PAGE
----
But what’s an eye? I argued in an earlier entry on The Social Network that eyeballs as such aren’t very expressive, despite poets’ claims to see the soul there. Dilations are about all you get. The real expressive work gets done by gaze direction, the brows, and the lids. Blinks help too. Lately, watching films from the 1940s and early 1950s for a book I’m planning, I was struck by how the great divas of that era used their eyes.
Consider for example Barbara Stanwyck in the Mitchell Leisen weeper No Man of Her Own (1951). Helen Ferguson has innocently assumed the identity of the dead daughter-in-law of a wealthy family, and she’s torn between revealing her lie and protecting her baby. So in most scenes her look is intent and direct. She uses the screen actor’s usual tactics of steady gaze and motivated blinks, with brows and mouth carrying the emotional impact (below, shocked anxiety; then distress).
Even when she’s thinking, her eyeline remains steady and she doesn’t play much with her eyelids.
What about when Stanwyck is much less innocent, as in Double Indemnity (1944)? Devious as she is, Phyllis Dietrichson meets Walter Neff’s eyes squarely. “There’s a speed limit in this state, Mr. Neff.”
When Phillis isn’t looking straight at Neff, it’s when she’s pretending to be demure and concerned about her husband’s safety—and acting as coy as Brigid O’Shaughnessy in The Maltese Falcon. But once Neff sees through her effort to insure her husband, she glares at him unwaveringly.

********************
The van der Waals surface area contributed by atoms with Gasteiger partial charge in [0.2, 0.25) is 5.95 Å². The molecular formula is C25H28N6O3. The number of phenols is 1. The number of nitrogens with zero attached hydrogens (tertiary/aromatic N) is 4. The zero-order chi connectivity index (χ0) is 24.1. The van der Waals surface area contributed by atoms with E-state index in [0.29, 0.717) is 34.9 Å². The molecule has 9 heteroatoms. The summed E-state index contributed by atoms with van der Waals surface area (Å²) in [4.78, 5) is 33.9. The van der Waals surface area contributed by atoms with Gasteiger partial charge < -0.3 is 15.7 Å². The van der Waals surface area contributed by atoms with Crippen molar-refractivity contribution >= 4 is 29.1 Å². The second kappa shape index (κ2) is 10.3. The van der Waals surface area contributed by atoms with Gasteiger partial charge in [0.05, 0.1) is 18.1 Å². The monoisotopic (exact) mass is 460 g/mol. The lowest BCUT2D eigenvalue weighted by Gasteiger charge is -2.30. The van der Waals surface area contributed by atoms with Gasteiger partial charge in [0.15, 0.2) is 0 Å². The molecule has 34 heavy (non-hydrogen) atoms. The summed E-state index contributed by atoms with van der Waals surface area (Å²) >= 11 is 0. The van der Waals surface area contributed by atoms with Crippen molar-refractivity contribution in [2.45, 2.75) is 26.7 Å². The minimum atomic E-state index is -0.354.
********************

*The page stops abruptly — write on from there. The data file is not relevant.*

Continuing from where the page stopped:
Part of Stanwyck’s star persona is the bold woman who responds frankly to whatever is put before her. When it comes to evasive maneuvers, though, there’s Bette.
Putting a lid on it
Publicity photo for Jezebel.
Her eyes are big and can be quite round, of course. They also sit remarkably centrally on her face, thanks to her high forehead; this quality is accentuated when her hair is brushed back, as it often is. What especially interests me today, though, is her eyelids. If Bette rolls her eyes at us in those Warners publicity shots, she can also create hooded eyes that suggest she’s harboring secrets.
Bette has remarkable control of those eyelids; she can close them to a very exact degree. In performance, the slight drooping of the upper lid, combined with a small shift in her gaze and a turn of her head, can shade the line or word she speaks. Add that sullen mouth and her vocal tone and rhythm, and you get a nuanced suite of micro-emotions.
Take the moment in Another Man’s Poison after Janet Frobisher tells George that she’s killed her husband. She rushes into a two shot favoring her as George says: “You could’ve divorced him.” Her reaction is an eye-flick, evading his look but still radiating defiance.